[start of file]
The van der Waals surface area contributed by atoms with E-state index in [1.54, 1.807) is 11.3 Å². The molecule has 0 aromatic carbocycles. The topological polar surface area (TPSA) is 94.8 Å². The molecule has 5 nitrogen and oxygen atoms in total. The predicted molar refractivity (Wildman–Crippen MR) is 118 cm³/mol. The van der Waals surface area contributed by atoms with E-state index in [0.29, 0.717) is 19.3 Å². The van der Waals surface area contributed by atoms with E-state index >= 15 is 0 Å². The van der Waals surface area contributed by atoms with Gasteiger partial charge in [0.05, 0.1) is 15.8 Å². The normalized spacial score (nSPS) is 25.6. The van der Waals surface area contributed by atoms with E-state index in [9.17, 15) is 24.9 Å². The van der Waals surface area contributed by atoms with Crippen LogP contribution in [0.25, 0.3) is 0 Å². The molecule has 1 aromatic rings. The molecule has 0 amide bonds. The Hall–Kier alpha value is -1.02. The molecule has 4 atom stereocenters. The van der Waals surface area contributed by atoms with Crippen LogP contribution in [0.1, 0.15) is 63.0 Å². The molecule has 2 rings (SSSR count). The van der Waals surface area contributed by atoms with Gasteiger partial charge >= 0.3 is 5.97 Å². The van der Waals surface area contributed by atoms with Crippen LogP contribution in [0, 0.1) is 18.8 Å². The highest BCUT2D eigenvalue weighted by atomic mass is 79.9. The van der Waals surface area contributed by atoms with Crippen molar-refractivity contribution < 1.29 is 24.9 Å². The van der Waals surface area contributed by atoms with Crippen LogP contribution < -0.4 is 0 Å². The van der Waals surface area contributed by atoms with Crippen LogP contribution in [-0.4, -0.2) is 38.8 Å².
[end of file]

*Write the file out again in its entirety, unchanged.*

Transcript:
The van der Waals surface area contributed by atoms with E-state index in [1.54, 1.807) is 11.3 Å². The molecule has 0 aromatic carbocycles. The topological polar surface area (TPSA) is 94.8 Å². The molecule has 5 nitrogen and oxygen atoms in total. The predicted molar refractivity (Wildman–Crippen MR) is 118 cm³/mol. The van der Waals surface area contributed by atoms with E-state index in [0.29, 0.717) is 19.3 Å². The van der Waals surface area contributed by atoms with E-state index >= 15 is 0 Å². The van der Waals surface area contributed by atoms with Gasteiger partial charge in [0.05, 0.1) is 15.8 Å². The normalized spacial score (nSPS) is 25.6. The van der Waals surface area contributed by atoms with E-state index in [9.17, 15) is 24.9 Å². The van der Waals surface area contributed by atoms with Crippen LogP contribution in [0.25, 0.3) is 0 Å². The molecule has 1 aromatic rings. The molecule has 0 amide bonds. The Hall–Kier alpha value is -1.02. The molecule has 4 atom stereocenters. The van der Waals surface area contributed by atoms with Crippen LogP contribution in [0.1, 0.15) is 63.0 Å². The molecule has 2 rings (SSSR count). The van der Waals surface area contributed by atoms with Gasteiger partial charge >= 0.3 is 5.97 Å². The van der Waals surface area contributed by atoms with Crippen LogP contribution in [0, 0.1) is 18.8 Å². The highest BCUT2D eigenvalue weighted by atomic mass is 79.9. The van der Waals surface area contributed by atoms with Crippen molar-refractivity contribution < 1.29 is 24.9 Å². The van der Waals surface area contributed by atoms with Crippen LogP contribution < -0.4 is 0 Å². The van der Waals surface area contributed by atoms with Crippen LogP contribution in [-0.4, -0.2) is 38.8 Å².